Unless there is maintenance specifically purchased for the cell phone signal booster, there are no recurring fees with the cell phone booster. Unlike cell phone contracts, the purchase of a cell phone booster is a one time expense that will continue to benefit you as long as the signal booster functions.
There really are only two main reasons that might cause problems with cell phone reception, and those are distance and obstruction. Distance is simple to understand - If you're too far from a cell tower, then signal will be understandably weak or even lost.
Obstructions are a little more complicated. Below is a list of the most common obstructions that will cause problems with signal:
Terrain – Cell phone signal operates in what many like to call "line-of-sight". Simply put, if there are physical obstacles between you and the cell tower such as mountains, then signal will be blocked.
Man-made objects – Going with what was just listed in terrain, any physical obstacle between you and your cell tower will cause issues. With urban settings, the presence of tall, densely packed buildings are often the main reasons why cell phone signals are blocked or weakened. The thing is, radio frequency signals cannot pass through metal or concrete easily so there may be areas within an urban area where signal is poor.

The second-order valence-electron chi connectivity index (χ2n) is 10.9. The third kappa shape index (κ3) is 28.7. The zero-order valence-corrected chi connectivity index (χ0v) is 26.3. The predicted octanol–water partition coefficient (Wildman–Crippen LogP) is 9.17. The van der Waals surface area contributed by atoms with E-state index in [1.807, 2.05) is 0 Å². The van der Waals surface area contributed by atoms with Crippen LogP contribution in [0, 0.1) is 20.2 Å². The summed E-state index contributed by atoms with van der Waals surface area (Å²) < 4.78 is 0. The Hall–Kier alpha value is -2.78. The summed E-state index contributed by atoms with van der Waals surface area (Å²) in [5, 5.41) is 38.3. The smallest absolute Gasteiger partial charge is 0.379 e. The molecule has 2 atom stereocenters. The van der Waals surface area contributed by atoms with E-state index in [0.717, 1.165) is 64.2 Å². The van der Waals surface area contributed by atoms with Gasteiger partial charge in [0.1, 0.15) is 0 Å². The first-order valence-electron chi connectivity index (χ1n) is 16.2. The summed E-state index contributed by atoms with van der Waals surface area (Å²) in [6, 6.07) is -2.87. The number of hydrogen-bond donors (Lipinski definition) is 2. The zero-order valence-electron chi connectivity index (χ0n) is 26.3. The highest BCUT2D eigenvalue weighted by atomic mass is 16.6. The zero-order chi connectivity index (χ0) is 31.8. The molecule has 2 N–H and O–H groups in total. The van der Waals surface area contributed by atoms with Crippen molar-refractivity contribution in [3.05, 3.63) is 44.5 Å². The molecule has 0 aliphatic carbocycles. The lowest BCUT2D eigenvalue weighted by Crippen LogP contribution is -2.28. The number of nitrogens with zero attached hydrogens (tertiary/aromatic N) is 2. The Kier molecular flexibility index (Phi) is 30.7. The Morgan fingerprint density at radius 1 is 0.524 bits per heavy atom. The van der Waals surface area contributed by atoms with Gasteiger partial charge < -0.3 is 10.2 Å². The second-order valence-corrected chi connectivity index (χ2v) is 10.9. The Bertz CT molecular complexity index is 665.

Vehicles – Even vehicles can block out radio frequency signals because of the materials used in enclosures, shells, or automotive body frame that covers cars, trucks, or other types of vehicles. The metal and safety glass on vehicles can prevent signal from being transmitted properly.
Vegetation – This sounds hard to believe, and I completely agree. However, trees, shrubs, and other kinds of foliage actually absorb signal.
Cell phones are pretty much two way radios. Basically, your cell phone operates like a radio behind a modern developed interface since it communicates with cell towers for signal by using radio frequency signals.
A cellular signal booster works by:
• Collecting and detecting extremely faint cell signals (much more than what your phone is capable of doing) in combination with an exterior antenna.
• Allowing those faint signals to get through various kinds of obstructions easily in combination with cables.